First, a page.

In a deliberate and calculated move last week, Epic Games updated Fortnite and declared war with a direct payment channel that will circumvent Apple’s and Google’s 30% fee on in-app purchases. In response, both Apple and Google removed Fortnite from their app stores. Epic Games then filed suit against both Apple and Google, released a smear ad using Apple’s famous “1984” commercial, and started the hashtag “FreeFortnite” which has gone viral. Apple and Google seem to have played right into Epic’s marketing campaign.
Important to note, this attempted coup involves more than Epic Games, Apple and Google. CEO Tim Sweeney claims that Epic Games is “fighting for open platforms and policy changes equally benefiting all developers.” Epic Games doesn’t want a sweetheart deal: it wants radical reform.
Now the question is: will this revolt devolve into background noise as was the case with Hey’s stance against Apple, or will it set a new precedent for the digital economy?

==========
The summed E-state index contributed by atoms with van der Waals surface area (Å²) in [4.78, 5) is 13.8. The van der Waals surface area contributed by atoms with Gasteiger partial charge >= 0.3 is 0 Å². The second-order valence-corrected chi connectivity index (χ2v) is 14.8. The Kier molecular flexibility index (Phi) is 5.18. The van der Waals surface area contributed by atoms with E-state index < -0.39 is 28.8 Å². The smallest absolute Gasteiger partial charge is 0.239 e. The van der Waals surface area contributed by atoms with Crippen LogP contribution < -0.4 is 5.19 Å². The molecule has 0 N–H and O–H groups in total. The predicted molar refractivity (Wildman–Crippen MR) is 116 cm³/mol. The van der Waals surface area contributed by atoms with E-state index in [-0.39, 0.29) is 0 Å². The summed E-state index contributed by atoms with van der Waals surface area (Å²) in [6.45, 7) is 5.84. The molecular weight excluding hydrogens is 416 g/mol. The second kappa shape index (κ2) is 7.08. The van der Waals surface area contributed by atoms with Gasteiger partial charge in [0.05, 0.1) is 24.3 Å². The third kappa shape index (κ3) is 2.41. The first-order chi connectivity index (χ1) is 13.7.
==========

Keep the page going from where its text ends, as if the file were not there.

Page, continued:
4. PacBio Is Innovating in the Next-Generation DNA Sequencing Space
This week, Pacific Biosciences of California (PACB) raised nearly $87 million in a secondary equity offering, causing some excitement and an approximate 23% pop in the stock. With a strong balance sheet, PacBio should be able to improve its flagship Sequel II platform, enrich its clinical footprint, and expand its value proposition for translational research customers. Once upgraded, we believe Sequel II could be superior to category leader Illumina (ILMN) as measured by cost, accuracy, and features.
Unlike short-read sequencers, Sequel II uses high-fidelity (HiFi) long-read chemistry. While less expensive and more efficient, short read systems fail to recognize certain types of mutations, importantly structural variants. They also can be biased by upstream chemistry steps and are unable to detect epigenomic changes like DNA methylation without specialized reagents.